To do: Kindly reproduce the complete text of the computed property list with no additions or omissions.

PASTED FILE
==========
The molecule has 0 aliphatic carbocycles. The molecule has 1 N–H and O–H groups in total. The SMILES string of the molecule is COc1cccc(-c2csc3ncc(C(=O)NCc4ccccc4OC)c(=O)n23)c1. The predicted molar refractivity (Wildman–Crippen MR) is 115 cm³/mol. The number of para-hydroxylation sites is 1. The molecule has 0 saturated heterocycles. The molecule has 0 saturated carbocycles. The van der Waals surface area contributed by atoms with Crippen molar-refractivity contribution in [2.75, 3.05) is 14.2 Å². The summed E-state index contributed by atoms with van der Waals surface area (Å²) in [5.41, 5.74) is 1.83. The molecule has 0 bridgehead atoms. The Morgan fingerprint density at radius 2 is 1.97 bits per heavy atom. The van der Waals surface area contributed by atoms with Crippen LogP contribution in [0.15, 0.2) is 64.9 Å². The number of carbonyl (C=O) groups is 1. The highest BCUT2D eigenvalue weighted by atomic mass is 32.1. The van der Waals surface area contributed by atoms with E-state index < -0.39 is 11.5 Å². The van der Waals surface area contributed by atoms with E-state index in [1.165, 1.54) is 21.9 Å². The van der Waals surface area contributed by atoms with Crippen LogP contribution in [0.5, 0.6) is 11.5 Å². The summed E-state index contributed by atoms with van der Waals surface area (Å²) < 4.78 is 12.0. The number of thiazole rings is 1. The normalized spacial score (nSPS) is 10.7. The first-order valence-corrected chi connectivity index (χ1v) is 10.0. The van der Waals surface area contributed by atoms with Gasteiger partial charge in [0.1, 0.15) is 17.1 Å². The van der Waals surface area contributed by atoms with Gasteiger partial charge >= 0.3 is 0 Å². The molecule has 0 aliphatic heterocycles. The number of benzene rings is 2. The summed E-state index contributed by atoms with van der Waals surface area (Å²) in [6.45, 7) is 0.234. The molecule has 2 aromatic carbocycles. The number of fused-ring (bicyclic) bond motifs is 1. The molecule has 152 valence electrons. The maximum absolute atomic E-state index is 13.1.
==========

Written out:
The molecule has 0 aliphatic carbocycles. The molecule has 1 N–H and O–H groups in total. The SMILES string of the molecule is COc1cccc(-c2csc3ncc(C(=O)NCc4ccccc4OC)c(=O)n23)c1. The predicted molar refractivity (Wildman–Crippen MR) is 115 cm³/mol. The number of para-hydroxylation sites is 1. The molecule has 0 saturated heterocycles. The molecule has 0 saturated carbocycles. The van der Waals surface area contributed by atoms with Crippen molar-refractivity contribution in [2.75, 3.05) is 14.2 Å². The summed E-state index contributed by atoms with van der Waals surface area (Å²) in [5.41, 5.74) is 1.83. The molecule has 0 bridgehead atoms. The Morgan fingerprint density at radius 2 is 1.97 bits per heavy atom. The van der Waals surface area contributed by atoms with Crippen LogP contribution in [0.15, 0.2) is 64.9 Å². The number of carbonyl (C=O) groups is 1. The highest BCUT2D eigenvalue weighted by atomic mass is 32.1. The van der Waals surface area contributed by atoms with E-state index < -0.39 is 11.5 Å². The van der Waals surface area contributed by atoms with E-state index in [1.165, 1.54) is 21.9 Å². The van der Waals surface area contributed by atoms with Crippen LogP contribution in [0.5, 0.6) is 11.5 Å². The summed E-state index contributed by atoms with van der Waals surface area (Å²) < 4.78 is 12.0. The number of thiazole rings is 1. The normalized spacial score (nSPS) is 10.7. The first-order valence-corrected chi connectivity index (χ1v) is 10.0. The van der Waals surface area contributed by atoms with Gasteiger partial charge in [0.1, 0.15) is 17.1 Å². The van der Waals surface area contributed by atoms with Gasteiger partial charge >= 0.3 is 0 Å². The molecule has 0 aliphatic heterocycles. The number of benzene rings is 2. The summed E-state index contributed by atoms with van der Waals surface area (Å²) in [6.45, 7) is 0.234. The molecule has 2 aromatic carbocycles. The number of fused-ring (bicyclic) bond motifs is 1. The molecule has 152 valence electrons. The maximum absolute atomic E-state index is 13.1.